MBTI® Test ESFJ Kindergarten Teachers
Strong Interest Inventory® General Occupational Theme Code: Social, Artistic (SA) (GOT)
Hammer (1996) writes that Extraverted-Sensing-Feeling-Judging (ESFJ) MBTI Types tend to be kind and patient individuals who are able to empathize with others. They also enjoy cultivating the development of others and working closely with them. In addition, they are able to set short-term and tangible goals for themselves and others as well as develop and maintain strategic plans to achieving those goals. This can often make ESFJ MBTI Types very well suited in careers such as kindergarten teachers.
Kindergarten teachers set the foundation for students’ educational and personal development. They not only teach academic content, like numbers, colors, letters, and so on, but they also often introduce students to music, art, exercise, and other recreational activities. Of course, at their young age, children in kindergarten are also still developing personal hygiene, social development, and an understanding of rules and order in academic contexts. Kindergarten teachers need to negotiate all of these factors, in addition to students’ parents, their principal, and the school board, in order to give students the highest quality education possible. They may need to attend meetings with other staff members, parents, or the school board outside of class time.
In terms of pedagogy, kindergarten teachers need to develop curricula, plan and deliver lessons, identify and provide for students with special linguistic, cognitive, or behavioral needs, and ensure that their lessons meet grade-level standards and the state and federal levels. They may also need to work with teaching assistants, plan class projects or field trips, administer and grade tests, and assist students in other ways.
In short, kindergarten teachers do a little bit of everything. They need to be familiar with computers for grading and presenting, projection software and hardware, cameras, phones, children’s toys (e.g., building blocks, board and computer games), and more. They may also use Microsoft Office Suite to maintain records of teaching and grades, and to communicate with other teachers or their supervisors.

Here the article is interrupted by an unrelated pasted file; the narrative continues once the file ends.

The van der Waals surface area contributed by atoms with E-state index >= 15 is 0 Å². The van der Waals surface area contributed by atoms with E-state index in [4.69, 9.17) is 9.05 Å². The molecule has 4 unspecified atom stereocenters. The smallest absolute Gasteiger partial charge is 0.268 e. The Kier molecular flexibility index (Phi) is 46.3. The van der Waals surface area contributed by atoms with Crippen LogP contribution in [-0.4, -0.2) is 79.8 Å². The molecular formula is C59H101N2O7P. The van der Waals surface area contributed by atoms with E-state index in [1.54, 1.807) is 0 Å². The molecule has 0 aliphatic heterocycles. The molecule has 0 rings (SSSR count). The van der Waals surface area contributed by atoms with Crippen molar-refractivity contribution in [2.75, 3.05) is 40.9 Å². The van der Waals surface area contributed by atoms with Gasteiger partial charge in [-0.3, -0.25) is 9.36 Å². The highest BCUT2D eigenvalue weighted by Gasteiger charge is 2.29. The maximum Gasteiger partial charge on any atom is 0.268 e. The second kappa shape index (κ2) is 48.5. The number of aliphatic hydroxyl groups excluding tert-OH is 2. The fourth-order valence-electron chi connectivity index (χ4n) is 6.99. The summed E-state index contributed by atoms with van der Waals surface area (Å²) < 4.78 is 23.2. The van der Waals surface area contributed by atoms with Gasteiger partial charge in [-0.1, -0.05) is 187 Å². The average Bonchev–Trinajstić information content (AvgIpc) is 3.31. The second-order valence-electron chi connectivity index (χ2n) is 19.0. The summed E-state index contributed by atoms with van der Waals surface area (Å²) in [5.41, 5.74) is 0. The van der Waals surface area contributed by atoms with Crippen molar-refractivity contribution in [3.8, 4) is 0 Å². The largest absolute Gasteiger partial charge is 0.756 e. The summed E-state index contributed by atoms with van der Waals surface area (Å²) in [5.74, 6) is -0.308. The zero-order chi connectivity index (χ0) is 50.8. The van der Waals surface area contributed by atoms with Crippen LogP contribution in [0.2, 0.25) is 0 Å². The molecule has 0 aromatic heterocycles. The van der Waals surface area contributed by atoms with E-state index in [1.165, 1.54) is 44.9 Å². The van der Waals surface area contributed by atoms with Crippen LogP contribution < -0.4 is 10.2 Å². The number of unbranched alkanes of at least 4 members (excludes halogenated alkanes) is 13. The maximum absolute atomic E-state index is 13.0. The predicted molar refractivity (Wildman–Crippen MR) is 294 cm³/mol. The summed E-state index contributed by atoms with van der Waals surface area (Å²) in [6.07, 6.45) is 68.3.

Above all, kindergarten teachers need to have a strong background in education and developmental psychology. Knowing modern advancements in pedagogy, as well as the most effective ways to deliver content is key to being a successful teacher. Proficiency in English is a must, and a working or bilingual proficiency in additional languages spoken by students or their parents can be helpful, as is a knowledge of customer service or an interest in service.
Because of the level of technical knowledge required, most kindergarten teachers hold at least a bachelor’s degree. Some also hold an additional post-baccalaureate certification, and a small number (under 20%) hold a graduate or professional degree.
Below are some employment trends for Kindergarten Teachers:
- Median wage: $50,600 annually
- Employment: 159,000 employees
- Projected growth (2012-2022): Average (8% to 14%)
- Projected job openings (2012-2022): 65,100
Visit Our Strong Interest Inventory® Resource Page To Learn About The SA GOT
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Choosing a career path can be difficult. The revised MBTI® Career Report helps point the way by showing you how your type affects your career exploration and discusses the benefits of choosing a job that is a good fit for your type. By taking the Myers-Briggs test you also explore preferred work tasks and work environments—as well as most popular and least popular occupations—for any type and receive strategies for improving job satisfaction. This completely updated report includes expanded coverage of popular fields such as business, health care, computer technology, and high-level executive and management occupations. It is based on four-letter type results and can be generated using your reported type or verified type.
- Bureau of Labor Statistics wage data and 2012-2022 employment projections Onetonline.org
- MBTI® Type Tables for Occupations, 2nd Edition. Schaubhut, N. & Thompson, R. (CPP, 2008)
- Introduction To Type and Careers, Hammer, A. (CPP, 1996)